Where Do All The Freaks Work Now?

December 6, 2008

It’s not breaking news that a confluence of numerous forces has altered the music industry, changing the game for music fans forever. One result of these changes, though, is the demise of the brick-and-mortar record stores that were so prevalent for forty years.

These stores were often the refuge for freaks and social misfits and, with the vanishing record stores, these folks are not unlike animals driven from an ideal habitat by the clearing of a forest or prairie. Where will they go?

For a moment, I thought coffee shops, but I don’t know if a barista could get away with the antics that we did in the store at which I worked for several years (at least not at such high volume).

Our store was probably one of the fifty biggest in the States and we had a constantly rotating cast of 50-60 employees. I served for seven years and have been gone for more than a decade, but for years after I’d be approached by strangers who knew me from the store.

There was a core staff, though, which took on the structure of an incredibly dysfunctional family of the tattooed, pierced, and those with multi-colored hair (with more in-breeding than you’d find in Deliverance).

We had something for everyone – Goths, punks, skaters, stoners, metalheads, Rastas, and more, including some carbon-based lifeforms that were simply unidentifiable. The one thing that most of us had in common, aside from a desire to evade responsibility, was a love for music. It was the customers (or mufkin gumbies as we called them) for whom we had little use. Ironically, this disdain was actually viewed by many as part of our store’s charm.

We had a bomb threat. We had fights. We had adventures with shoplifters who, in addition to having to deal with the cops, would be subject to the staff’s scrutiny of their items. Our jazz expert, a burly kid with hair to his waist and a beret, would rifle through the CDs from the foiled heist, labeling each one “weak ass shit.” Once, he stopped mid-inspection, looked up at the thief in custody and shook his head. “Man,” he sighed, approving of the choice – a Barry White disc – if not the method of acquisition, “you were stealing the Walrus Of Love.”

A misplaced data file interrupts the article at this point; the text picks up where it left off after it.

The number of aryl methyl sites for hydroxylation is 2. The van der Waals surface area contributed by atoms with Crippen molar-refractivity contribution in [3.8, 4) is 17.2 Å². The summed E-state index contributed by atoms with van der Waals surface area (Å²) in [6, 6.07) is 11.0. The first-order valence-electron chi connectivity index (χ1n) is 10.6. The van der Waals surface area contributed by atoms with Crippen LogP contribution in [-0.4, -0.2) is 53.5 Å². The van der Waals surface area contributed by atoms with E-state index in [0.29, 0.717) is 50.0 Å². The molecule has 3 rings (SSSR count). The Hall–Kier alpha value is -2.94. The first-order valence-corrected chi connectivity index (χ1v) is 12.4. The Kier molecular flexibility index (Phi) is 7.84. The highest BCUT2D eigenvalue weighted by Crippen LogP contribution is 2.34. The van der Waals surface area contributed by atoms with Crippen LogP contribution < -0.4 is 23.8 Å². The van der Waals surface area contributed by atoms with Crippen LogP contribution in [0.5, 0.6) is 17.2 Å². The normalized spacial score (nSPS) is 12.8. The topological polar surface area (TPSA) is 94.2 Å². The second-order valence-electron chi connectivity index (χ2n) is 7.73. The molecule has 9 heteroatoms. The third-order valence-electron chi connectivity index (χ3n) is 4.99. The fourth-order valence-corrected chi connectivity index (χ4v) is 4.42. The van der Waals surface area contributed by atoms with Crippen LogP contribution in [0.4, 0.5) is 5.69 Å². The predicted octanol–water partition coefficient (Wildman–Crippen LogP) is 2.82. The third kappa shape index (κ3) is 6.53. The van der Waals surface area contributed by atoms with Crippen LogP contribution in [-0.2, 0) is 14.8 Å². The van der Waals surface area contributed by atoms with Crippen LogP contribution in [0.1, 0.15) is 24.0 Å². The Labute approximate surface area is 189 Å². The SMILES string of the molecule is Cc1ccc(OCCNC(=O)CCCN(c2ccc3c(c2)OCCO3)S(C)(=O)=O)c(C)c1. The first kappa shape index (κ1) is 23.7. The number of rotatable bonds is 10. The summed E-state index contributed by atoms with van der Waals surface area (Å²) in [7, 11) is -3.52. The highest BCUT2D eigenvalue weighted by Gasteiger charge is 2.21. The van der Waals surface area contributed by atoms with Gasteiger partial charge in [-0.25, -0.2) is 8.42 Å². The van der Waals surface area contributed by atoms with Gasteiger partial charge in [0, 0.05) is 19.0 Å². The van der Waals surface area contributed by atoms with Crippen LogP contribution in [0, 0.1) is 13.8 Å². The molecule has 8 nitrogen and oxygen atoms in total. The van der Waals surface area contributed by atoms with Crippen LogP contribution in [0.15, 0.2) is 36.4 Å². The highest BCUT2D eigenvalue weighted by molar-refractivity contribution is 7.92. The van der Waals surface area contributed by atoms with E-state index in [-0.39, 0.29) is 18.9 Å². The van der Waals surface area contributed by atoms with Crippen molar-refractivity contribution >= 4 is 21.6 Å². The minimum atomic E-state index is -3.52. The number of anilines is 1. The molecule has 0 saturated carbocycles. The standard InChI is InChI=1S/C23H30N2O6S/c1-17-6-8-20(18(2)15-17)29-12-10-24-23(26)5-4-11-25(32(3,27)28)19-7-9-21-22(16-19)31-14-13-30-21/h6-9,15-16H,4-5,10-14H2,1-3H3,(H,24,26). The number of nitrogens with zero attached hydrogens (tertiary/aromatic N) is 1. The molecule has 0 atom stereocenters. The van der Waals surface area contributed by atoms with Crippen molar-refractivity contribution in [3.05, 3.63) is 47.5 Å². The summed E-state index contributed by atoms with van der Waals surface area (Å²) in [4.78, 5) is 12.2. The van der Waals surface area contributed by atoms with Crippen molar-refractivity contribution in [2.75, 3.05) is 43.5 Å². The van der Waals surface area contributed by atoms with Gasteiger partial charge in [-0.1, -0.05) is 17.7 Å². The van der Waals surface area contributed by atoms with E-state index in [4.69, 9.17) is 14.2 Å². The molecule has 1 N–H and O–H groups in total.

We had a security guy whom we dubbed Quest For Fire for his lack of evolutionary success. We had a Cheech, a Nappy, a Vegas, a Mustafa, a New Broad (she worked there a year and remained dubbed New Broad for her entire tenure), and The Frenchman. We had more rumors than Hollywood. We had two former employees that wrote Belinda Carlisle’s Mad About You. We had one couple that actually got married.

I met my Paloma, who was the store artist.

We spent innumerable hours at the restaurant next door where happy hour started at 11:00 and ran for the rest of the day. I spent a six-month stretch honoring one of my favorite cinematic characters by having cake and several glasses of wine for lunch. We had an esprit de corps fostered by better living through chemistry.